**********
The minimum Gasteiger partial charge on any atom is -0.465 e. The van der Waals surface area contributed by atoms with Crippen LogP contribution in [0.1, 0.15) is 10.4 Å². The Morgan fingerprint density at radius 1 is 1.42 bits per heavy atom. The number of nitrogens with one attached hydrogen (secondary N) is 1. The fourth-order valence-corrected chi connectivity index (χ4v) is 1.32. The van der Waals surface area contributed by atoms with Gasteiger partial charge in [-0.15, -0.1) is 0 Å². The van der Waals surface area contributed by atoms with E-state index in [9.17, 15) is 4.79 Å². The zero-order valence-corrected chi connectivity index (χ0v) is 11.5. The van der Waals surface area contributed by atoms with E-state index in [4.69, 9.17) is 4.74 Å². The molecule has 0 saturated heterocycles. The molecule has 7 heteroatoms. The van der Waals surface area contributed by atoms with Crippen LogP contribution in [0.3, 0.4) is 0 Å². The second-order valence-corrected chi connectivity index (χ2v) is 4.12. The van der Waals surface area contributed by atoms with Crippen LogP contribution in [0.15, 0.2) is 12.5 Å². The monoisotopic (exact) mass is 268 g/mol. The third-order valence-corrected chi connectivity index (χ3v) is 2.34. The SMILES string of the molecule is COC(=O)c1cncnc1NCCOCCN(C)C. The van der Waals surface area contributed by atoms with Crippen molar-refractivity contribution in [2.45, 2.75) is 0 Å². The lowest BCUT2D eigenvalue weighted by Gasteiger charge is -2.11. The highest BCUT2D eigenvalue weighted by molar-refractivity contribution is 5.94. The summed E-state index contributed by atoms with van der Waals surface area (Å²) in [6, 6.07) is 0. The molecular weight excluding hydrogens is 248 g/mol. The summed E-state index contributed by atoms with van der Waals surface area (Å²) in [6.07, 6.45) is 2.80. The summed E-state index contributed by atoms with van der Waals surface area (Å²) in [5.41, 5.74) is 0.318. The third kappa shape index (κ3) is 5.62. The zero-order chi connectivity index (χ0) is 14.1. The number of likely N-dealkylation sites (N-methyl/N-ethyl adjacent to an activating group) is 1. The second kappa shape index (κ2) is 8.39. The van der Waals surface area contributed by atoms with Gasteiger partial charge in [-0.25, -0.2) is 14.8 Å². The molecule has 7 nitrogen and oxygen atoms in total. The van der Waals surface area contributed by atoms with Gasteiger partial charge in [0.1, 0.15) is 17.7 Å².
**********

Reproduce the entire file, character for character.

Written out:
The minimum Gasteiger partial charge on any atom is -0.465 e. The van der Waals surface area contributed by atoms with Crippen LogP contribution in [0.1, 0.15) is 10.4 Å². The Morgan fingerprint density at radius 1 is 1.42 bits per heavy atom. The number of nitrogens with one attached hydrogen (secondary N) is 1. The fourth-order valence-corrected chi connectivity index (χ4v) is 1.32. The van der Waals surface area contributed by atoms with Gasteiger partial charge in [-0.15, -0.1) is 0 Å². The van der Waals surface area contributed by atoms with E-state index in [9.17, 15) is 4.79 Å². The zero-order valence-corrected chi connectivity index (χ0v) is 11.5. The van der Waals surface area contributed by atoms with E-state index in [4.69, 9.17) is 4.74 Å². The molecule has 0 saturated heterocycles. The molecule has 7 heteroatoms. The van der Waals surface area contributed by atoms with Crippen LogP contribution in [0.3, 0.4) is 0 Å². The second-order valence-corrected chi connectivity index (χ2v) is 4.12. The van der Waals surface area contributed by atoms with Crippen LogP contribution in [0.15, 0.2) is 12.5 Å². The monoisotopic (exact) mass is 268 g/mol. The third-order valence-corrected chi connectivity index (χ3v) is 2.34. The SMILES string of the molecule is COC(=O)c1cncnc1NCCOCCN(C)C. The van der Waals surface area contributed by atoms with Crippen molar-refractivity contribution in [2.45, 2.75) is 0 Å². The lowest BCUT2D eigenvalue weighted by Gasteiger charge is -2.11. The highest BCUT2D eigenvalue weighted by molar-refractivity contribution is 5.94. The summed E-state index contributed by atoms with van der Waals surface area (Å²) in [6, 6.07) is 0. The molecular weight excluding hydrogens is 248 g/mol. The summed E-state index contributed by atoms with van der Waals surface area (Å²) in [6.07, 6.45) is 2.80. The summed E-state index contributed by atoms with van der Waals surface area (Å²) in [5.41, 5.74) is 0.318. The third kappa shape index (κ3) is 5.62. The zero-order chi connectivity index (χ0) is 14.1. The number of likely N-dealkylation sites (N-methyl/N-ethyl adjacent to an activating group) is 1. The second kappa shape index (κ2) is 8.39. The van der Waals surface area contributed by atoms with Gasteiger partial charge in [-0.25, -0.2) is 14.8 Å². The molecule has 7 nitrogen and oxygen atoms in total. The van der Waals surface area contributed by atoms with Gasteiger partial charge in [0.1, 0.15) is 17.7 Å².